I make a lot of hay over what it was like growing up in the ‘80s to the point that any younger readers might assume it was halfway between The Road Warrior and that episode of Diff’rent Strokes where Gordon Jump molests Dudley. One of my long-running series on this blog is basically all about how there was sweet fuck all to watch on television, so we were often forced to waste time on bizarre morality plays, or even worse, read a goddamn book once in a while. I was luckier than many of my friends in that I can’t remember a time in which I did not have some form of cable. When I was little, there were four movie channels, Showtime (channel 15), The Movie Channel (17), HBO (20), and the Z Channel (99). With so few channels, you’d think you would never see the same movie twice, but the opposite was true. Certain films were played in heavy rotation without any apparent relation to their quality or popularity, and these have an outsized place in the specific pocket culture of my childhood. One of these that seemed to air every lazy Sunday afternoon is the 1985 Larry Cohen horror satire The Stuff.
The titular Stuff is introduced bubbling up in a field of ice, looking like what might happen if crude oil had semen. Yet, in the most baffling decision I’ve ever seen, the old man discovering it promptly puts some in his mouth. To his delight, he finds that it’s the tastiest thing to come out of the ground since he stopped licking dinosaur fossils. A single smash cut later and the new super dessert known by the descriptive name “the Stuff” has become the must-have food item of the mid-‘80s. It’s low calorie and delicious, but no one can figure out what’s in it. A group of plutocrats wants the recipe so they can start a Coke/Pepsi war and hire industrial spy Moe Rutherford (Michael Moriarty, Cohen mainstay and the man who thought the Law & Order franchise would collapse without him) to get it.
Moe first makes contact with Nicole Kendall, the young marketing whiz responsible for the Stuff’s ad campaign and earworm of a jingle, learning that the product was originally tested in remote Stader, Virginia. On his trip there, Moe finds that the majority of the townsfolk have picked up for Midland, Georgia, leaving behind only enough of a slack-jawed and dead-eyed presence to creep the living fuck out of anyone who pokes around. When Moe witnesses one of these troglodytes expelling several gallons of Stuff from his body like a bulimic Mr. Stay Puft, and the white goop then slithers off on its own, Moe realizes that something’s rotten in the state of Virginia. And Georgia.
Is The Stuff a delicious alternative to yogurt or a Lovecraftian colony organism? Turns out it’s a delicious low-calorie alternative to yogurt AND a Lovecraftian colony organism! As befits a truly alien entity, the motives and abilities of the Stuff remain somewhat murky. It eats its victims from the inside-out, while its addictive qualities insure its prey craves the very thing that is killing them. Eventually, it appears as though the Stuff becomes the animating consciousness of its Stuffies, although again it is unclear as to whether it is truly controlling minds or merely acting as a powerful addiction. This ambivalence works to the film’s advantage, leaving us with a bizarre and mouth-watering entry into the Cthulhu Mythos.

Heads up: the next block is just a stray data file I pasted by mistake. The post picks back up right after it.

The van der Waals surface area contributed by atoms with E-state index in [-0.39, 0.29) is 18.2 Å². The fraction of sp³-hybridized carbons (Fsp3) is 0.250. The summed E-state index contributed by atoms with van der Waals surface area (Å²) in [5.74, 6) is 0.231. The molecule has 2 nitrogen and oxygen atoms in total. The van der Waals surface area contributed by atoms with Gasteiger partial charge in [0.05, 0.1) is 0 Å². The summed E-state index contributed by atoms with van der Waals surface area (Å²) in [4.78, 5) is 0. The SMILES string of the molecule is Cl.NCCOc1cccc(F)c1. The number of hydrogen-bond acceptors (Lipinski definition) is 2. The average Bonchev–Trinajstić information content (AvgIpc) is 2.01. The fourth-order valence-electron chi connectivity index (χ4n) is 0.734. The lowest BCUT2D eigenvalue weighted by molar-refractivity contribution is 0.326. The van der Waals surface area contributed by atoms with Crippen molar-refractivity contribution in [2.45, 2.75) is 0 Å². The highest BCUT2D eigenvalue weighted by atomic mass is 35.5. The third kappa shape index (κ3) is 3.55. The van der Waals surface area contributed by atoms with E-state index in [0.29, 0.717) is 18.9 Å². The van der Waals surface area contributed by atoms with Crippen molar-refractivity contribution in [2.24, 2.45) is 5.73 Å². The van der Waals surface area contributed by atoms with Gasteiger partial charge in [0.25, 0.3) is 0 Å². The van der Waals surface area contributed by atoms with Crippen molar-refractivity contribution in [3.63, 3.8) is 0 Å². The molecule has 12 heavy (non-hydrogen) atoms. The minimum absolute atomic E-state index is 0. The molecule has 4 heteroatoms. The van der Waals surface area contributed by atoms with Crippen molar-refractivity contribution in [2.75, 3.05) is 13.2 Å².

Larry Cohen movies tend to have brilliant concepts marred by so-so execution, and The Stuff is no exception. Intended as a ruthless satire of American consumer culture, there are times when The Stuff hits on all levels. The plutocrats pulling Moe’s strings are not interested in the possible negative health effects of the Stuff, they merely want to duplicate it. The slick ad-campaign proceeds apace without those involved even knowing that what they’re selling is actually some antediluvian god-mass from beneath the earth’s crust. They still manage to put together a jingle that’s still rattling through my head four days after watching the film and creating a logo so perfectly of the time you’d swear it was in your fridge. The product’s tagline could double for the entire philosophy of the go-go ‘80s: Enough is Never Enough.
The film fares well largely due to a cast of ringers led by Michael Moriarty, who might be the greatest b-actor of all time. His naturalistic delivery grounds often clunky writing, and he is adept at creating a character with a few careful choices. Danny Aiello and Saturday Night Live’s Garrett Morris have small roles. Paul Sorvino has a pivotal role as the leader of a right wing militia whose media presence helps get the word out about the danger in the Stuff. Sorvino’s character manages to be both the best part of the third act and also a bit of a miscalculation. His ur-Tea Party blockheadedness is largely played for laughs, though there is a troubling scene when his character’s boiling undercurrent of racism is laid bare.
Where The Stuff really falters is the ending. For the film’s apocalyptic satire to be truly effective, an addicted public should have ignored the warnings of Moe and his group, coming as they were from a single radio station commandeered by a militia, that would have made far more sense. The Stuff should have continued to fly off supermarket shelves, as America ate itself into oblivion. As it stands, the happy ending feels unearned, and would reek of studio meddling if a studio had ever given a single fuck about such a quirky orphan of a film.
The idea of the useless shit we as Americans accumulate eating us is a good one. That’s the Curse of Cohen, the consummate idea man betrayed by mediocre follow-through. While watching this film, I remarked to Mrs. Supermarket that there is a good career to be had in remaking the films of Larry Cohen. The man was a horror visionary, just not the greatest horror filmmaker.
Check out David’s favorite Stuff equivalents!